A national network of resources and information about the Middle East

From Humor and Hollywood to Piety and Fashion

By Greta Scharnweber, New York University

The following are a few fascinating online, print, and film resources that would help support extension activities in the classroom.

30 Mosques in 30 States: www.30mosques.com

Beginning August 11 in New York City, Aman Ali and Bassam Tariq spent each night of Ramadan at a different mosque in 30 states around the United States. The two’s 12,000 mile route took them on an outline of the entire country and concluded in Dearborn, Michigan – home to one of the largest concentrations of Muslims in the country.  Aman and Bassam blogged about their experience each night, sharing photographs of significant moments and landmarks, highlighting stories about the people they met, and the mosques they prayed in and of course the tasty cuisines each place had to offer.

Mosque in Ross, North Dakota

Ross, North Dakota is home to one of the first mosques that was ever built in the United States. A Syrian farmer by the name of Hassan Juma immigrated to the U.S. and settled in Ross in the late 1800s. More Syrians came into town shortly after and the community built a mosque in 1929 after spending years praying in each other’s basements. It was later demolished in the 1970s but there’s a Muslim cemetery nearby where many of the original community members are buried. In 2005, a new mosque was built on the same land as the original mosque. Photo courtesy of 30mosques.com.

Pictures of Muslims Wearing Things: Muslims Dressed in Their Garb

http://muslimswearingthings.tumblr.com/

In response to mass media suggestions that one can identify Muslims based on what they wear or look like, here a blogger posts pictures of Muslims wearing all sorts of things in an attempt to refute that there is such a thing as “Muslim garb” or a Muslim look.

Council on Islamic Education (CIE): www.cie.org

CIE’s mission is to support and strengthen American public education as the best foundation for a vibrant democracy, a healthy civil society, and a globally literate citizenry.  They have a number of excellent downloadable lesson plans for teachers about Islam, Muslims, and related issues.

Council on American-Islamic Relations (CAIR): www.cair.com

CAIR’s mission is to enhance understanding of Islam, encourage dialogue, protect civil liberties, empower American Muslims, and build coalitions that promote justice and mutual understanding.  They have a free download that may be of interest: An Educator’s Guide to Islamic Religious Practices, which is an excellent introduction to Islamic religious practices for educators and school administrators. This guide is a tool to promote diversity and accommodate Muslims students in educational institutions. http://www.cair.com/AboutIslam/PublicationDownloads.aspx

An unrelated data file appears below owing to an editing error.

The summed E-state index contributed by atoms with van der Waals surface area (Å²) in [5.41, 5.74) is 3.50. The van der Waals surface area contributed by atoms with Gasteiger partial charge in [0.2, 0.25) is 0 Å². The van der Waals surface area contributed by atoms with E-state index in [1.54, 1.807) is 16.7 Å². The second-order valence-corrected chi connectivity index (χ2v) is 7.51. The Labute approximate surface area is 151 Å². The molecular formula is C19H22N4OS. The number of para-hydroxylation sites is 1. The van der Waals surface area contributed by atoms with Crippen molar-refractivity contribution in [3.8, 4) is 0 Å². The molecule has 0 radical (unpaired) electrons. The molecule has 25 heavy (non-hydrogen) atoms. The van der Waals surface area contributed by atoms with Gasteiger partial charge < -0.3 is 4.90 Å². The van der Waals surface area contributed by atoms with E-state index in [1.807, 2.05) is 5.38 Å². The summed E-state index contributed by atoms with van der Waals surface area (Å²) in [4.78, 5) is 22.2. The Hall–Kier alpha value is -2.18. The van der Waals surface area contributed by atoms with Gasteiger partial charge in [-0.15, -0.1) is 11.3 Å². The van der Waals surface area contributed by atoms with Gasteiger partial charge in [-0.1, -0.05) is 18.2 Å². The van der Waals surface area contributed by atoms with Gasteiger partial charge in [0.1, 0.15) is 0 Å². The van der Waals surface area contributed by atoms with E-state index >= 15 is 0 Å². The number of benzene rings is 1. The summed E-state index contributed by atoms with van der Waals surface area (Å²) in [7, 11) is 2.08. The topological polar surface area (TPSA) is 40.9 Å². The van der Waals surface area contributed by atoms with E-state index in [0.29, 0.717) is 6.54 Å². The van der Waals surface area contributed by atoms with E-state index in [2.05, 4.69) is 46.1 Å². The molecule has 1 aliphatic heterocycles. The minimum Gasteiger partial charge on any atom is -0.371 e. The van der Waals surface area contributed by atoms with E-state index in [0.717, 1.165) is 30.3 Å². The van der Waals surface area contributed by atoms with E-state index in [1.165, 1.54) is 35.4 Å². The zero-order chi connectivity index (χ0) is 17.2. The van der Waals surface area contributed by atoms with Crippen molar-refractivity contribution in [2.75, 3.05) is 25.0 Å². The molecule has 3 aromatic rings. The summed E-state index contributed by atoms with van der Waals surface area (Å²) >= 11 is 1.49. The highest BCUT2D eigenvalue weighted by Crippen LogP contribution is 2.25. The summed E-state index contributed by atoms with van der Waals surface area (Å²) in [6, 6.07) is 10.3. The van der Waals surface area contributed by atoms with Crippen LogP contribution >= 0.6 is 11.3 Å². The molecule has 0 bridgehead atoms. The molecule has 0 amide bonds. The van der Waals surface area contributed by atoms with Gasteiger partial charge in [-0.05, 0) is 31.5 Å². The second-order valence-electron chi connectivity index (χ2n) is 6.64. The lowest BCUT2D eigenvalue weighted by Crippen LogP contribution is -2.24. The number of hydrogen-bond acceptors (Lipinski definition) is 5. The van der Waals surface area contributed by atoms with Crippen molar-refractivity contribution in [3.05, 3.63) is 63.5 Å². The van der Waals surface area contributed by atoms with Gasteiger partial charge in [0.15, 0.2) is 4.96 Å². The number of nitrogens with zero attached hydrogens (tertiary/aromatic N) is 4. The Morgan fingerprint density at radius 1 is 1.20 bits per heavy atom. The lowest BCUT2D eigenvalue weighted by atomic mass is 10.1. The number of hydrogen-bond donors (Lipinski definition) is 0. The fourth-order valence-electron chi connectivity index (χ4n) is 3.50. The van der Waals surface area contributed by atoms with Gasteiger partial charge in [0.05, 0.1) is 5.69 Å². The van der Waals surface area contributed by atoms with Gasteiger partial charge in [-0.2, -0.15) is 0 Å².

Teach Mideast: An Educational Initiative of the Middle East Policy Council: www.teachmideast.org

TeachMideast is a website designed for K-12 educators featuring a plethora of innovative new resources on the Middle East and Islam. The site includes essays, classroom activities, downloadable multimedia content and interactive Google Earth tours.  Includes thematic content on stereotyping.

A Land Called Paradise (dir. Lena Khan): http://www.linktv.org/video/2944

In December 2007, over 2,000 American Muslims were asked what they would wish to say to the rest of the world.  Their responses form the backdrop for a music video for Muslim American country singer Kareem Salama’s “A Land Called Paradise.” The video won the LinkTV grand prize for the One Nation, Many Voices: Muslims in America/Stories not Stereotypes amateur film contest.

Land Called Paradise

Lena Khan’s whimsical and poignant video “A Land Called Paradise” shows the diversity, sincerity, and humor of Muslims in the U.S. Photo courtesy of Link TV.

Allah Made Me Funny: www.allahmademefunny.com